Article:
DENVER (CN) – Machine guns are prohibited under federal law. But what about bump stocks, a plastic accessory that can make a perfectly legal semi-automatic weapon behave like a machine gun?
One Utah man is challenging the bump stock ban enacted by the Bureau of Alcohol Tobacco Firearms and Explosives, which falls under the U.S. Department of Justice, arguing it takes an act of Congress to ban bump stocks, not a bureaucratic agency.
In the elaborate wood paneled courtroom on the second floor of the Byron White Courthouse in downtown Denver, W. Clark Aposhian asked a panel of federal appeals judges Wednesday to allow him to keep his bump stocks while he challenges the ban adopted by the ATF.
Chairman of the Utah Shooting Sports Council, Aposhian sued the bureau in January 2019 after the Trump administration instituted a rule change that categorizes bump stocks as machine guns. The move effectively banned people from owning them.
The rule change came in response to the 2017 massacre at a country music festival in Las Vegas, where a man killed 58 people and injured hundreds more using a bump stock device.
But it was a pivot from previous policy which distinguished bump stocks from machine guns. According to attorney Caleb Kruckenberg with the DC-based law firm New Civil Liberties Alliance, who represents Aposhian, the agency had it right the first time.
“The ATF was correct when it found it did not have the authority to enact such a ban. The ATF has recognized it has no substantive rulemaking power,” Kruckenberg argued. “There is no ambiguity. The statute makes it clear the difference between a machine gun and a non-machine gun is manipulation of the trigger.”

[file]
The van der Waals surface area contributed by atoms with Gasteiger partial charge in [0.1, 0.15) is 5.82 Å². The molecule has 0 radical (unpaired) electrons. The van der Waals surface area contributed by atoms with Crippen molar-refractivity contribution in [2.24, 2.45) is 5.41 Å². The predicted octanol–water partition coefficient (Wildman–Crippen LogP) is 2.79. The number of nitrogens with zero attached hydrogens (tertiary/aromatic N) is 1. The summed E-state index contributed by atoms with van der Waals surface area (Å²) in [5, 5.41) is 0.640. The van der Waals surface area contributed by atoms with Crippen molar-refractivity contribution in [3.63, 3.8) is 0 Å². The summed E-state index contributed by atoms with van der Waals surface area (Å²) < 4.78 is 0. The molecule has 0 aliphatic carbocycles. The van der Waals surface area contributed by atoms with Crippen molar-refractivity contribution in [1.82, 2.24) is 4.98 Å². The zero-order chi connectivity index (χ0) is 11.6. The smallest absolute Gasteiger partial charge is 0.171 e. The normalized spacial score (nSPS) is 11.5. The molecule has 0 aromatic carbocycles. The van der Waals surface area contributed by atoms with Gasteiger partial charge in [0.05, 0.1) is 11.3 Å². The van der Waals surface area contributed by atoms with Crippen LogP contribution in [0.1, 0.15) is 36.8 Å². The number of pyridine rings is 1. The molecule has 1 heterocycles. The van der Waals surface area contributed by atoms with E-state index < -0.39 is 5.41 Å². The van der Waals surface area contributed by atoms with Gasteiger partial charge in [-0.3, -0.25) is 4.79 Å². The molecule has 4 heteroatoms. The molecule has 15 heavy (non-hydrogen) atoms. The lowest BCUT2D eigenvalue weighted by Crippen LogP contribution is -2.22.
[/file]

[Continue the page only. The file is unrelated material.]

Kruckenberg argued human hands are needed to keep a bump stock-equipped gun firing, which means it is regulated under the existing automatic weapon ban.
Both parties agree the law is clear but read it quite differently.
“If someone is going to be criminally prosecuted, it’s under the statute not the regulation,” countered U.S. Attorney U.S. Attorney Brad Hinshelwood.
U.S. Circuit Judge Mary Beck Briscoe pushed back.
“The ambiguity issue is lurking. I’m not clear what automatic means,” the Clinton appointee said. “I’ll give you a shot [to define it], no pun intended.”
Hinshelwood explained a device qualifies as a machine gun if a single function of the trigger leads to continuing fire.
“There are all manners of creative devices people use to try to skirt around the statute’s meaning of machine gun,” Hinshelwood added.
U.S. Circuit Judge Joel Carson III, appointed by President Donald Trump, pressed this point.
“What if I don’t have a bump stock, but I have a gun that I can pull the trigger on 300 times in a minute?” Carson asked.
“Then it’s not a machine gun,” Hinshelwood said. “You won’t turn yourself into a machine gun. The point is once the shooter sets the conditions and pulls the trigger, [with a bump stock] the weapon continues to fire.”
Carson continued to run through the possibilities.
“My definition of a machine gun may differ from the statutory definition,” Carson said, his chin on his hands. “I see a bump stock and it looks like a machine gun, but I’m having issues squaring the language.”
Aposhian purchased his Slide Fire device in 2014, described in his appeal as a “hollow shoulder stock intended to be installed over the rear of an AR-15” and “intended to assist persons whose hands have limited mobility to ‘bump-fire’ an AR-15 type rifle.”
Under the ATF’s ban, anyone caught in possession of a bump stock can face criminal charges and up to a decade in prison.
U.S. Circuit Judge Nancy Moritz, an Obama appointee, rounded out the panel. The judges did not indicate whether they will allow Aposhian to hold onto his bump stock while the U.S. District of Utah considers the rest of the case.